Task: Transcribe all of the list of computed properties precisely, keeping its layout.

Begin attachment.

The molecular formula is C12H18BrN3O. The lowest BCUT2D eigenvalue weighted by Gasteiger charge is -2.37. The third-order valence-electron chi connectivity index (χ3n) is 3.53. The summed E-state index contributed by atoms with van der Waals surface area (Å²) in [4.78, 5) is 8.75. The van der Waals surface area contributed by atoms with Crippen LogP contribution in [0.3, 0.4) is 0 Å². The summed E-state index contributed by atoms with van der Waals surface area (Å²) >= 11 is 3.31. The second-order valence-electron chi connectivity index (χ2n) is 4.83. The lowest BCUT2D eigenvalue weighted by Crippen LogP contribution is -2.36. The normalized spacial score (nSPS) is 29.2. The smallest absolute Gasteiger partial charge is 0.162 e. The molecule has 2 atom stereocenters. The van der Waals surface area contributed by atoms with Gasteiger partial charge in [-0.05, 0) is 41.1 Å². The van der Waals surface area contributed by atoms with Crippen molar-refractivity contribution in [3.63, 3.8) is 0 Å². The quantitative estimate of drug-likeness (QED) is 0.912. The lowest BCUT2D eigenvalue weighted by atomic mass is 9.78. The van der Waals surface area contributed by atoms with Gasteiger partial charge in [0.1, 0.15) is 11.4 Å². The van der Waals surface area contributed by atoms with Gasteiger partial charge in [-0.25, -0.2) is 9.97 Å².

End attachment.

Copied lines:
The molecular formula is C12H18BrN3O. The lowest BCUT2D eigenvalue weighted by Gasteiger charge is -2.37. The third-order valence-electron chi connectivity index (χ3n) is 3.53. The summed E-state index contributed by atoms with van der Waals surface area (Å²) in [4.78, 5) is 8.75. The van der Waals surface area contributed by atoms with Crippen LogP contribution in [0.3, 0.4) is 0 Å². The summed E-state index contributed by atoms with van der Waals surface area (Å²) >= 11 is 3.31. The second-order valence-electron chi connectivity index (χ2n) is 4.83. The lowest BCUT2D eigenvalue weighted by Crippen LogP contribution is -2.36. The normalized spacial score (nSPS) is 29.2. The smallest absolute Gasteiger partial charge is 0.162 e. The molecule has 2 atom stereocenters. The van der Waals surface area contributed by atoms with Gasteiger partial charge in [-0.05, 0) is 41.1 Å². The van der Waals surface area contributed by atoms with Crippen molar-refractivity contribution in [3.63, 3.8) is 0 Å². The quantitative estimate of drug-likeness (QED) is 0.912. The lowest BCUT2D eigenvalue weighted by atomic mass is 9.78. The van der Waals surface area contributed by atoms with Gasteiger partial charge in [0.1, 0.15) is 11.4 Å². The van der Waals surface area contributed by atoms with Gasteiger partial charge in [-0.25, -0.2) is 9.97 Å².